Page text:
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Only one homegrown act in the BBC Sound Of... Top 5 – but does it matter?
Former EMI and Chrysalis exec Daniel Glass on running his successful US indie
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Music Week’s five-page analysis with thoughts from industry leaders
RECORD INDUSTRY SUBMITS LIST OF ANTI-PIRACY DEMANDS TO SEARCH GIANTS AND GOVERNMENT
DIGITAL n BY TIM INGHAM
I f Google is still displaying obvious search results for illegal filesharing sites this time next year, it won’t be for lack of pressure.
The BPI has stepped up its battle against one of the industry’s biggest headaches; joining forces with the Premier League, the Motion Pictures Association and the Publishers Association to submit fresh demands to search engines via an official draft Code of Practice.
The document, obtained by Music Week, features at its core a strong call to “de-rank sites that persistently make available unlicensed content in breach of copyright” – something the BPI says Google et al must act on, or face potential legislation from government.
The draft Code is a result of talks between Culture Minister Ed Vaizey, search engines and IP
holders. Its requirements, revealed today, include:
l “According a lower ranking to websites that repeatedly... make available unlicensed content in breach of copyright” l ‘‘Prioritising websites that obtain certification as a licensed site under a recognised scheme” l ‘‘Ensuring that search engines do not encourage [traffic to] illegal sites via suggested searches” l ‘‘Stopping the support of illegal sites by advertising them or advertising on them, or profiting from selling keywords associated with piracy”.
BPI chief executive Geoff Taylor told Music Week: “Government has made it clear that ensuring search engines are directing consumers to legal services is an issue that needs to be dealt with – and if it isn’t dealt with, they will look to legislate.
“We’re waiting on a counter-proposal from the search engines. We know ranking and prioritisation is a sensitive area for them. On the other hand, we have an extremely strong case: it is simply wrong that if you type ‘Plan B mp3’ [into Google], 90% of the results that come back are illegal sites.”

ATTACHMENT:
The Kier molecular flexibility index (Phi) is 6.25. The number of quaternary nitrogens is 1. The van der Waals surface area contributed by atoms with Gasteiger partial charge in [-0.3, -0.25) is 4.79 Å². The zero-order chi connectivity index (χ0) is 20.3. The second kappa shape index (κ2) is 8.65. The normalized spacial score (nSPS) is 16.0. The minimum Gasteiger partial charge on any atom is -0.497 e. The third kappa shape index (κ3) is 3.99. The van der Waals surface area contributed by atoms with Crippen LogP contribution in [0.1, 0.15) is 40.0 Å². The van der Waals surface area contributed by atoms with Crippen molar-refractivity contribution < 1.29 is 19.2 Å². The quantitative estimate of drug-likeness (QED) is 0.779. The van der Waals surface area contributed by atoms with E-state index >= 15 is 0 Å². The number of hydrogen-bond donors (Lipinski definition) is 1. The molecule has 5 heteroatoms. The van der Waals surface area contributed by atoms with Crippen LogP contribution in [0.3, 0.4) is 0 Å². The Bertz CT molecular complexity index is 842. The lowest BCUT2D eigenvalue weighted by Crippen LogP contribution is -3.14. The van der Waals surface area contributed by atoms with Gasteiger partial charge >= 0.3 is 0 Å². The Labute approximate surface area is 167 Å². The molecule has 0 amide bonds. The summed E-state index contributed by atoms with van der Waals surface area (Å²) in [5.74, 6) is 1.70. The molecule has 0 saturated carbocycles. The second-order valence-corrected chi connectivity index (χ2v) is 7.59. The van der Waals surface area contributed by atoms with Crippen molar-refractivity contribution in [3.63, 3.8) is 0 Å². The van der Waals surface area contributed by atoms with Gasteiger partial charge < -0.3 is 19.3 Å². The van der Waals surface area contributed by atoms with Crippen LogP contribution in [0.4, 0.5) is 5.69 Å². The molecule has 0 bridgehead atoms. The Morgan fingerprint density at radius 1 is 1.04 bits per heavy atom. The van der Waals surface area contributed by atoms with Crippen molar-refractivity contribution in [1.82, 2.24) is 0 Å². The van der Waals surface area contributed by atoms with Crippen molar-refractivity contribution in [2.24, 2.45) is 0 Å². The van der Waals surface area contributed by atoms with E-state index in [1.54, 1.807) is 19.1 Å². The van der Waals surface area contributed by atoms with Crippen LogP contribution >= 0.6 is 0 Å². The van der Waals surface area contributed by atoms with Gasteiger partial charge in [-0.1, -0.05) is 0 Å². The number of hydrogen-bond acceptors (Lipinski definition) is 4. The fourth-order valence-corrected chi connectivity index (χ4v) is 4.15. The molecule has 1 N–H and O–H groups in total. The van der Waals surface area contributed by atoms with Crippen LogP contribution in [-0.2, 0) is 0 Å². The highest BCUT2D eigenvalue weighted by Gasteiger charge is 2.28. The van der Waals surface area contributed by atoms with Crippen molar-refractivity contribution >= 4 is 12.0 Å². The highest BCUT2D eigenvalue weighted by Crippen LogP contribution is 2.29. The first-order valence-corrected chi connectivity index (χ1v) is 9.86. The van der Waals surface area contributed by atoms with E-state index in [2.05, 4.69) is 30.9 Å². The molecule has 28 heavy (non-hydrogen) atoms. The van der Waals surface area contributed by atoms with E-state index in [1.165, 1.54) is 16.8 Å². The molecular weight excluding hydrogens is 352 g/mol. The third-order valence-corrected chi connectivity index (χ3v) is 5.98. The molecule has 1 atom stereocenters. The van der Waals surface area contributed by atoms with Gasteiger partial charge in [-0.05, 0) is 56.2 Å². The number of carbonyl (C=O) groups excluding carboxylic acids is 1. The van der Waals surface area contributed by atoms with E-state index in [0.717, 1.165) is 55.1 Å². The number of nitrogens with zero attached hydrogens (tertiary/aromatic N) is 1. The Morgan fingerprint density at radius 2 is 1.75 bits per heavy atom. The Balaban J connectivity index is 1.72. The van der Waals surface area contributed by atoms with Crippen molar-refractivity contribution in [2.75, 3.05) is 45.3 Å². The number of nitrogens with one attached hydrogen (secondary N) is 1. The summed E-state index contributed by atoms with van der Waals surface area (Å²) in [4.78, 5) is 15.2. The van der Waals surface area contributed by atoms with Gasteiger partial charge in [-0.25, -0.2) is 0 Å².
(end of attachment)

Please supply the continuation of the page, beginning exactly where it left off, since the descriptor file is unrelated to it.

The BPI cites Google’s ‘Panda’ changes to its search result algorithm as proof that the tech giant is capable of making similar adjustments. Panda, which was enacted in February last year, lowered the search ranking of poor-quality sites. The new Code points to this as evidence that search engines would not face “significant legal exposure” if filesharing sites were suddenly de-ranked.
“The tide is slowly turning on this,” chairman and CEO of Universal UK David Joseph told Music Week. “The discussions which Ed Vaizey has led have made progress. Google gives every impression of wanting to act responsibly - the question now is how. The devil of course will be in detail but I am hopeful that in 12 months’ time it will be harder to find illegal content on Google, and that websites that actually pay and value artists will be given greater priority in results. That will be the right and necessary thing for Google to do.”
Google currently offers copyright holders the option to submit takedown requests for individual search listings – but automatic de-ranking is an
London’s 100 Club rocks on after listings blow n BY TOM PAKINKIS
The future of London’s legendary 100 Club is still safe, despite the rejection of its application to become a recognised heritage site.
That’s according to the venue’s director Jeff Horton, who told Music Week that although the decision was “very disappointing” it was “in no way going to jeopardise our future”.
English Heritage authorities submitted an application that, if approved, would have seen the rock venue gain a Grade II listing as “the oldest continuously running (and surviving) live music venue in the capital”. However, Government Minister for Tourism & Heritage John Penrose dismissed the bid.
“Being listed with English Heritage would have helped us considerably,” said Horton. “For instance, it makes life very difficult for landlords to start putting the rent up massively. And if people wanted to take us over, they’d have had to apply for Grade II listing planning and that costs an absolute fortune.
“We’ve lost that advantage, which is very disappointing, but at the end of the day the 100 Club has come through tougher times than someone somewhere deciding that we’re not worth being a Heritage site.”
The 100 Club, which came close to going out of business in late 2010 following rent increases, now benefits from a altogether thornier issue. Google would not be drawn on its initial reaction to the draft Code. However, a spokesman told Music Week:
“Google is committed to limiting online piracy. Existing copyright laws protect and encourage creativity and we are keen to continue working with major rights holders to ensure that creators of content benefit from their work and connect with new audiences.” n Turn to page 18 to read Geoff Taylor’s ‘Body Talk’ editorial.
partnership with footwear group Converse.
“We’re very lucky to have Converse on board, and we’re looking at some very exciting projects over 2012 and looking into 2013 with them,” added Horton, promising “one or two big announcements in the next couple of months”.